Two studies, one a medical hypothesis by Dr. Baruch Vainshelboim released by NIH in March, and one from CDC around June last year, both discourage people from wearing masks to prevent  COVID-19. These studies are barely reported by mainstream media and banned on social media, reports the GatewayPundit.

One report, a peer-reviewed Standford study covered by NOQ, suggests that face masks do not effectively prevent COVID-19 transmission as many would assume. The study while claiming that there has not been much medical proof over the effectiveness of the medical protection item, whereas the side effects of wearing them could be plenty. 

Vainshelboim said that while countries around the world are employing the use of the medical protection item to ward off COVID-19 infection, “scientific evidence supporting facemasks’ efficacy is lacking, adverse physiological, psychological and health effects are established.” He cited 67 scholars, doctors, scientists, and other studies to support his conclusions.

“It has been hypothesized that facemasks have compromised safety and efficacy profile and should be avoided from use,” reported the study.  

As Vainshelboim states in his study, the consequences of wearing masks could severely affect “physiological and psychological” health. The list of the side-effects includes “hypoxia, hypercapnia, shortness of breath, increased acidity and toxicity, activation of fear and stress response, rise in stress hormones, immunosuppression, fatigue, headaches, decline in cognitive performance, predisposition for viral and infectious illnesses, chronic stress, anxiety and depression.”

If worn over a long extended period, the face masks could lead to deterioration of the individual’s health, subjecting them to chronic diseases and possibly premature death. 

The Standford study wrapped up with the suggestion that it is essential for authorities to conduct thorough, evidence-based studies of wearing face masks, especially when the public is being advised to wear them. 

According to NOQ, this study has been censored from mainstream media, with accounts threatened with suspension if their post includes it. Steve Cortes, a political strategist, had his Twitter account blocked when he mentioned doctor Vainshelboim’s report in his tweet.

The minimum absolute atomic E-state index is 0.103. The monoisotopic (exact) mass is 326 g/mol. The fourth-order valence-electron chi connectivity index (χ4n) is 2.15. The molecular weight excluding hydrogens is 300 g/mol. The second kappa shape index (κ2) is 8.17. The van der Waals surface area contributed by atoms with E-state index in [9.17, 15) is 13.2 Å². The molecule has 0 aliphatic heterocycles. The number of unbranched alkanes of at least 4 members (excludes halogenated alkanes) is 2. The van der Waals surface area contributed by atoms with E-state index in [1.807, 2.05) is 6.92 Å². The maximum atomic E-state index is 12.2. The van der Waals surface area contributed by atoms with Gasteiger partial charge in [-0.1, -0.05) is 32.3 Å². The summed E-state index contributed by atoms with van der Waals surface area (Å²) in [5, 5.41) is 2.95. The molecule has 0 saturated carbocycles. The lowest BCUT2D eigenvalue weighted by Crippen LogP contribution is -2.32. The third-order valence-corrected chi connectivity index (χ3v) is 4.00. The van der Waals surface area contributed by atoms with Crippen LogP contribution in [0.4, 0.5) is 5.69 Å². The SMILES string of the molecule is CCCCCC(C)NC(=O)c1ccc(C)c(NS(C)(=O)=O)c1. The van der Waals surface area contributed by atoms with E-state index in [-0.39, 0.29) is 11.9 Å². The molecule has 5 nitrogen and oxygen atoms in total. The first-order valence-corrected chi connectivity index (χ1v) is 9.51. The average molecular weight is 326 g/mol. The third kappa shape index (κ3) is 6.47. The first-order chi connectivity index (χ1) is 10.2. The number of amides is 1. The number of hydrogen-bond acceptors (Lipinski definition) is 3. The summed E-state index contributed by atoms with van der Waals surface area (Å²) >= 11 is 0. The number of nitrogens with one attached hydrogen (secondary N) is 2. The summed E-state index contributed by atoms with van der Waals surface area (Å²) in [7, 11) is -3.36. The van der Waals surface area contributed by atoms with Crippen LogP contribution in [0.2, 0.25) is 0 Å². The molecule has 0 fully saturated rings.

“The data suggest that both medical and non-medical facemasks are ineffective to block human-to-human transmission of viral and infectious disease such SARS-CoV-2 and COVID-19, supporting against the usage of facemasks.”

Meanwhile, the second study from the CDC that came out last year contains a red note suggesting viewers not to link its findings with COVID-19 measurements since the dire effects listed are mainly applicable to medical staff who have to wear the facepiece for a long period constantly. 

Yet, the CDC lists’ adverse effects are akin to what the Standford study includes: 

  1. Headache
  2. Increased pressure inside the skull
  3. Nervous system changes (e.g., increased pain threshold, reduction in cognition – altered judgment, decreased situational awareness, difficulty coordinating sensory or cognitive abilities and motor activity, decreased visual acuity, widespread activation of the sympathetic nervous system that can oppose the direct effects of CO2 on the heart and blood vessels)
  4. Increased breathing frequency
  5. Increased “work of breathing,” which is the result of breathing through a filter medium
  6. Cardiovascular effects (e.g., diminished cardiac contractility, vasodilation of peripheral blood vessels)
  7. Reduced tolerance to lighter workloads

It can be drawn from both the studies that there are health consequences of wearing the masks, especially for those who have to wear them continuously. However, it has not been confirmed whether it could be necessary to keep using face masks in public with the airborne disease still rampant. Further research is needed before any definite conclusions are made. 

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